Confidentiality is critical to staff professionalism. When nonstaff members ask how a recruit is performing-independently of what issues might be going on-instructors should respond, “All recruits are meeting standard.” Do not give recruits a bad reputation before they go into the fire station. This can become a liability issue. If a negative comment is made and it becomes known that it was made, this could be the basis for a defamation of character charge should the recruit have to be released from the academy.

Preknowledge of recruits is an area related to confidentiality. If department members or staff know a recruit prior to hiring, that can be detrimental if the recruit does not make it through the academy. If a termination were investigated, the department would have to prove that prior knowledge of the recruit did not affect the employment decision. Since the fire service’s best recruitment efforts involve people we know, this issue needs to be considered. Do not allow preconceptions to blur your judgment as an instructor, regardless of which family the recruit is from or what circumstances occurred prior to the recruit’s employment. Your job is to ensure that quality recruits graduate from the academy.

A point to keep in mind is that today’s workforce has the “little black book” mentality. We, as instructors, must be documenting their performance; trust me, they are doing the same to you and your staff-especially if they are not performing well and may be facing termination. Therefore, as a staff member, maintain an appropriate staff attitude and the proper level of interaction, and be professional, or you and your department may be exposed to allegations that involve liability.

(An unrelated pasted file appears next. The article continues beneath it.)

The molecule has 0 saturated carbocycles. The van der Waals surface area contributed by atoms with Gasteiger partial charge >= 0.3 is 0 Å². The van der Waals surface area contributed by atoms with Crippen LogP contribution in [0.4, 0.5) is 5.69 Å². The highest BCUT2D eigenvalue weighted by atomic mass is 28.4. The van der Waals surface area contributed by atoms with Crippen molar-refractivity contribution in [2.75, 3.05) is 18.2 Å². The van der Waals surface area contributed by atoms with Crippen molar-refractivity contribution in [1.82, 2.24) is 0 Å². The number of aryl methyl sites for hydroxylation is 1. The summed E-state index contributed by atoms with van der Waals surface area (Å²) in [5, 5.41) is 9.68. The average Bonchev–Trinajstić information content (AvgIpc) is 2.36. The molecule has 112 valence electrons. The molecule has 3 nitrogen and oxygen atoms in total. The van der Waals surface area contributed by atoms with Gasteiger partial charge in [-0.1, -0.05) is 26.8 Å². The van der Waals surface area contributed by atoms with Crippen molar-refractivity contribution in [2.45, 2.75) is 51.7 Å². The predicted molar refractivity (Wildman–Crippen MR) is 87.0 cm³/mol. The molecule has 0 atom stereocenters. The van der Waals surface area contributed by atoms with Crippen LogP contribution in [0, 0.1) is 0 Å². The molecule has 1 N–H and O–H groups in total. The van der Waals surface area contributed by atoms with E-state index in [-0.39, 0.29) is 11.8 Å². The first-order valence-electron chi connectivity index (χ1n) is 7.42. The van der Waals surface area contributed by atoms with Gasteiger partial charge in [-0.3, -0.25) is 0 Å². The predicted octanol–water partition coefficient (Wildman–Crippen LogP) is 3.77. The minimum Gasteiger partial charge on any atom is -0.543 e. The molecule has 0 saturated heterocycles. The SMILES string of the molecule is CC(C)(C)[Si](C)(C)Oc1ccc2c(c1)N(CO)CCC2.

Prior to the start of the academy, make sure all paperwork relating to the academy process is in order. These documents lay the foundation and framework for all procedures. Review the paperwork and documents, and keep them current. The list begins with the following:

  • City/county policies and procedures.
  • Department rules and regulations, standard operating procedures or standard operating guidelines, and so on.
  • Fire service standards:
    -NFPA 1001, Standard for Fire Fighter Professional Qualifications;
    -NFPA 1500, Fire Department Occupational Safety and Health Program, Chapter 10, “Medical and Physical”;
    -Department of Transportation (DOT) hazardous materials certification;
    -EMS certification standard (applicable to your department); and
    -Local/regional/national certification testing standards.

The Firefighter Job Description
This document should describe the summary of responsibilities and the essential functions of firefighting (a legal term). It should outline working conditions, the required qualifications, the required skills and responsibilities, and any required licenses/certifications. Included are the U.S. Department of Labor Job Code classifications under the Working Conditions/Physical Demands and Work Environment sections. This document must reflect exactly what skills/responsibilities you expect the firefighter to acquire/perform, as this information will be heavily relied on in a termination to determine the essential functions of firefighting. Notice the references to NFPA standards, department SOPs or SOGs, Administrative Orders, and OSHA.